One woman told me she was excited about Leviticus after one of the sermons, but when she went home to read Leviticus that week, she rediscovered that the book was just as lifeless as she remembered it to be! I think we can all relate to that challenge on some level. Also, a good number of people had questions about certain obscure texts they were already familiar with. I had lumberjacks saying, “I can’t wait until you get to the part about beards,” and mothers of teenagers saying, “I am very much looking forward to the passage on tattoos.” I’m afraid I might have disappointed some people by dodging certain issues!
What unexpected benefits did the church experience from the series?
After studying Leviticus, I think we now have more confidence in approaching difficult sections of Scripture. We have learned through experience that all Scripture is breathed out by God, relevant to our lives today, and profitable in equipping us for good works. We were also able to understand more of how the Old Testament and the New Testament relate to each other. We came to realize how essential familiarity with the Old Testament is in knowing and treasuring Jesus Christ as we ought. And the book of Hebrews came to life in a whole new way for us as we understood it in light of Leviticus.
What (if any) resources were surprisingly helpful to you as a preacher of Leviticus?
The book of Hebrews was helpful! Although that was hardly a surprise. Also not a surprise was Wenham’s masterful commentary on Leviticus (the resource I found most helpful), and Ross’s Holiness to the Lord. One book that isn’t as well known as it should be, in my opinion, is Immanuel in Our Place: Seeing Christ in Israel’s Worship, by Tremper Longman. It is the best resource I know on the Old Testament sacrificial system, the sacred spaces of the tabernacle and temple, the priesthood, and the special festivals and days on Israel’s calendar. Also, Andrew Bonar’s commentary was the resource I used in my devotions. He brings life and passion to Leviticus, feeds my soul more than any other author on Leviticus, and shows how each passage points to Christ.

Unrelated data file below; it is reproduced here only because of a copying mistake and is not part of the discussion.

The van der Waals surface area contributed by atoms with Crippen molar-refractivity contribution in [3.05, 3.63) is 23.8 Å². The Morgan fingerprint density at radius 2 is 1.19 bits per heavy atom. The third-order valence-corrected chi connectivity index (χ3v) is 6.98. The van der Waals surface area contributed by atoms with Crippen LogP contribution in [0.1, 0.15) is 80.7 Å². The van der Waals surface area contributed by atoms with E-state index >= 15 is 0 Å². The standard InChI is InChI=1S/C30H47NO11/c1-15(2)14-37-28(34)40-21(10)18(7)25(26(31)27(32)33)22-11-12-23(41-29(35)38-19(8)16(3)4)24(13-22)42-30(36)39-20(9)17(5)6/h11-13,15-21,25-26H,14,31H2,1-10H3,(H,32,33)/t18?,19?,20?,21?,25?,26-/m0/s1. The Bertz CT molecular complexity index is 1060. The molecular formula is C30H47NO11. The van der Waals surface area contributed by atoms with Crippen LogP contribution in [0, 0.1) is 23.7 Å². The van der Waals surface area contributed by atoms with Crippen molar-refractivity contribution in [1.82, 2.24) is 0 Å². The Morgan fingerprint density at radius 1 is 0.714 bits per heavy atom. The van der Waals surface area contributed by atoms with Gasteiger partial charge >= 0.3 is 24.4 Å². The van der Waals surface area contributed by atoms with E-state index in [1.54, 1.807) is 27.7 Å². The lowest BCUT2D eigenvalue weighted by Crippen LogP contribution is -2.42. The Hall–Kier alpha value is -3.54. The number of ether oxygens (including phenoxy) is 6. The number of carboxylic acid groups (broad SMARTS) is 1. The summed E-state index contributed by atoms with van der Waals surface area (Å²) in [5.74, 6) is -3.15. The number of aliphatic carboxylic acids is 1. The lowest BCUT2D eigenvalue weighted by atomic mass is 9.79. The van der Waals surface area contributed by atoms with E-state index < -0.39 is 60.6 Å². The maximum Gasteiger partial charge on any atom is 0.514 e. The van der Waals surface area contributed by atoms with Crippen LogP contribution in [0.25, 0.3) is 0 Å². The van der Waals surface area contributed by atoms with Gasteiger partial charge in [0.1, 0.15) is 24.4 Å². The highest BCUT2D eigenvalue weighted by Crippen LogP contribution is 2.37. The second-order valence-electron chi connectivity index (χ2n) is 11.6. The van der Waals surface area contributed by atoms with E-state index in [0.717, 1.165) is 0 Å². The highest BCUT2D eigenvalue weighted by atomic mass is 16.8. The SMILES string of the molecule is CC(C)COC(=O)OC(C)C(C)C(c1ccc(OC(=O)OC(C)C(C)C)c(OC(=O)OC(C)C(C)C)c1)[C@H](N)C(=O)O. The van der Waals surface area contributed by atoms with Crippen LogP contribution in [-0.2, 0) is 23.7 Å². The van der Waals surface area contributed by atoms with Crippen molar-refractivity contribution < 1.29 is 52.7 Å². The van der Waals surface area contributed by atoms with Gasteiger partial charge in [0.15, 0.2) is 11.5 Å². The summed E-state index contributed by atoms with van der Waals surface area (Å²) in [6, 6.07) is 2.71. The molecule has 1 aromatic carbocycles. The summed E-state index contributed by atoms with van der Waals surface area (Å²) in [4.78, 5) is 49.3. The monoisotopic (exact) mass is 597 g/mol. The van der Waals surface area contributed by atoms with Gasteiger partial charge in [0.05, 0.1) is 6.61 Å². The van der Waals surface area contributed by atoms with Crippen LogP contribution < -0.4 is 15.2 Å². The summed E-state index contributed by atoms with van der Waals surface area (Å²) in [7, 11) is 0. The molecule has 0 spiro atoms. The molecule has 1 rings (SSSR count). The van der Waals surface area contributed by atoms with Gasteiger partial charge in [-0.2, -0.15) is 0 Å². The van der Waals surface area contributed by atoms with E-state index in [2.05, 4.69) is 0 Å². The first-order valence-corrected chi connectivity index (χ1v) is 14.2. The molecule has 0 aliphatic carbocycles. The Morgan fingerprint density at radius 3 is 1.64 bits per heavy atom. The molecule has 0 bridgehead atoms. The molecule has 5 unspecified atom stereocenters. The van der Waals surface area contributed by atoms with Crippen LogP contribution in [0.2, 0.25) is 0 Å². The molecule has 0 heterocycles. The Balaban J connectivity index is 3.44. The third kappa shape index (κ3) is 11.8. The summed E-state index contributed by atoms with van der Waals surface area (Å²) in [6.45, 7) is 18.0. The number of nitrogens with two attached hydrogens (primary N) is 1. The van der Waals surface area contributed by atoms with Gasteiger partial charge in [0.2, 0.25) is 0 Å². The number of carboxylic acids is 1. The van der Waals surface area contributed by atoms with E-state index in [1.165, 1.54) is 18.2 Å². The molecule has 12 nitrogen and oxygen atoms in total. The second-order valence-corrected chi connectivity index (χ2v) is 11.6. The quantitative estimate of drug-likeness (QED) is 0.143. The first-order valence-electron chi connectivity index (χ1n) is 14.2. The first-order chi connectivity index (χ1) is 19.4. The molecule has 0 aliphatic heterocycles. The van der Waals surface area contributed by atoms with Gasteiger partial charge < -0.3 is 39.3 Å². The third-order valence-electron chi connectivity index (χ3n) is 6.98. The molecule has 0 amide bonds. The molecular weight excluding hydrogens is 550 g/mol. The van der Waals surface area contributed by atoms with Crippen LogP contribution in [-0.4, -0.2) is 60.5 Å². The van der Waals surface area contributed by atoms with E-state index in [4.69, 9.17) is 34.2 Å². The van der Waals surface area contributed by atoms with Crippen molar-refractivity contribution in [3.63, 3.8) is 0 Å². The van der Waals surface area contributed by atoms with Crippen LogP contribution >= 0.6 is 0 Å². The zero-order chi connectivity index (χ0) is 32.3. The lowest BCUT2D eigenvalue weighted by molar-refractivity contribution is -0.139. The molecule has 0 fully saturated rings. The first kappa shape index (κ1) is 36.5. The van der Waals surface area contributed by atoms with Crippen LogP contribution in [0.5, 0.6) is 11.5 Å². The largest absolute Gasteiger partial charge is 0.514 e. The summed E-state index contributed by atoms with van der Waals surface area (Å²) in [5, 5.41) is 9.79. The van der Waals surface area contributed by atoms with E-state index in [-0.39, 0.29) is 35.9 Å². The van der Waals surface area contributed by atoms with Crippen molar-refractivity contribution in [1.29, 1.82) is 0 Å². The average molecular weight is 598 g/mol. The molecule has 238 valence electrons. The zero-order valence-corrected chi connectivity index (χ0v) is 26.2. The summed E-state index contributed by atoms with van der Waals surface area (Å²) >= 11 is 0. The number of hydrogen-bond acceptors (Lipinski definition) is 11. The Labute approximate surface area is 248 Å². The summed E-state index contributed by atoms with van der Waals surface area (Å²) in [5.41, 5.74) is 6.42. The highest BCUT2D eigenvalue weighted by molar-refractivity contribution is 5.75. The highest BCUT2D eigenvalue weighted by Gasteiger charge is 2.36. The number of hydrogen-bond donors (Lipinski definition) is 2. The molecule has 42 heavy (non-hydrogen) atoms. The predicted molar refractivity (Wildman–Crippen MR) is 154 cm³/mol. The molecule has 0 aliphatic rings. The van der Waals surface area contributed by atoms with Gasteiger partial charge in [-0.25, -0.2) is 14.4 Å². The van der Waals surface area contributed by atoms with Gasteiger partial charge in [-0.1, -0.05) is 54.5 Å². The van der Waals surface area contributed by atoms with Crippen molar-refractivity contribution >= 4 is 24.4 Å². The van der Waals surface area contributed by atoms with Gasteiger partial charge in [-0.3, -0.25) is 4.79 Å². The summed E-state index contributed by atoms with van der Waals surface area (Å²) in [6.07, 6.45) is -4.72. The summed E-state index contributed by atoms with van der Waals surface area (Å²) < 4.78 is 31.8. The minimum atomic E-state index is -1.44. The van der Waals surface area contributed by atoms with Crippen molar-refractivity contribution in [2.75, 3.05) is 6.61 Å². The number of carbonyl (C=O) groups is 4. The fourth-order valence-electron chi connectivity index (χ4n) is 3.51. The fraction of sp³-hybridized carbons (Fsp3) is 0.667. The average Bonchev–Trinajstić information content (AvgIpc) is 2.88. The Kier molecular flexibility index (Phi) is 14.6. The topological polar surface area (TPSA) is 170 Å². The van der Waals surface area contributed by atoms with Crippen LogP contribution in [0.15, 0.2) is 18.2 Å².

You can find the 14-week sermon series on Leviticus listed below. And preachers considering Leviticus may be interested in this list of resources compiled by The Gospel Coalition.
- Holy: Why Leviticus? [05.01.11; Jared Mellinger]
- Holy: The Perfect Sacrifice [05.15.11; Jared Mellinger]
- Holy: Realizing Our Guilt [05.22.11; Jared Mellinger]
- Holy: True Repentance [05.29.11; Jared Mellinger]
- Holy: The Priesthood [06.05.11; Rob Flood]
- Holy: The Glory of the Lord Appears [06.12.11; Jared Mellinger]
- Holy: Bewail the Burning [06.26.11; Jared Mellinger]
- Holy: The Consecration Connection [07.03.11; Jared Mellinger]
- Holy: Full Atonement! [07.10.11; Jared Mellinger]
- Holy: The Sanctity of Sex [07.17.11; Jim Donohue]
- Holy: Holiness through Love [07.24.11; Jace Hudson]
- Holy: Holy Celebration [08.07.11; Jared Mellinger]
- Holy: If Your Brother Becomes Poor [09.11.11; Jared Mellinger]
- Holy: He Will Remember the Covenant [09.25.11; Jared Mellinger]
December 15, 2011 by
If you're interested in submitting written input to Ambassadors of Reconciliation as part of their evaluation of Sovereign Grace Ministries, tomorrow (December 16) is the last day to do so. Use the online feedback form to submit your request by midnight, or send your request directly to email@example.com.